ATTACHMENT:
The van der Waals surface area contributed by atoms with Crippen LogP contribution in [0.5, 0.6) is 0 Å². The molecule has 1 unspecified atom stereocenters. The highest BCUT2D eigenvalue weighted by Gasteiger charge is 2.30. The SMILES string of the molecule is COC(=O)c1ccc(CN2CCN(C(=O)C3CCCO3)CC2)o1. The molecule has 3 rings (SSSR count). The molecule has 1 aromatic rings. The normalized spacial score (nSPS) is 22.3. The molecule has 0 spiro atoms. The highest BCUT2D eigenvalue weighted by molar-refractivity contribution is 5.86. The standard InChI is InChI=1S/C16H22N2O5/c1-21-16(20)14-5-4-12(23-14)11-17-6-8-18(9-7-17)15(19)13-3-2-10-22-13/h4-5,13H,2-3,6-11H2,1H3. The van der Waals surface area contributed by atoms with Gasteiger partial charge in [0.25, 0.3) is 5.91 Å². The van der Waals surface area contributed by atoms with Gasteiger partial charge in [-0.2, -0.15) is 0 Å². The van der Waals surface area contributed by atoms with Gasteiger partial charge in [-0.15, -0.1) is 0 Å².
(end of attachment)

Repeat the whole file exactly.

The van der Waals surface area contributed by atoms with Crippen LogP contribution in [0.5, 0.6) is 0 Å². The molecule has 1 unspecified atom stereocenters. The highest BCUT2D eigenvalue weighted by Gasteiger charge is 2.30. The SMILES string of the molecule is COC(=O)c1ccc(CN2CCN(C(=O)C3CCCO3)CC2)o1. The molecule has 3 rings (SSSR count). The molecule has 1 aromatic rings. The normalized spacial score (nSPS) is 22.3. The molecule has 0 spiro atoms. The highest BCUT2D eigenvalue weighted by molar-refractivity contribution is 5.86. The standard InChI is InChI=1S/C16H22N2O5/c1-21-16(20)14-5-4-12(23-14)11-17-6-8-18(9-7-17)15(19)13-3-2-10-22-13/h4-5,13H,2-3,6-11H2,1H3. The van der Waals surface area contributed by atoms with Gasteiger partial charge in [0.25, 0.3) is 5.91 Å². The van der Waals surface area contributed by atoms with Gasteiger partial charge in [-0.2, -0.15) is 0 Å². The van der Waals surface area contributed by atoms with Gasteiger partial charge in [-0.15, -0.1) is 0 Å².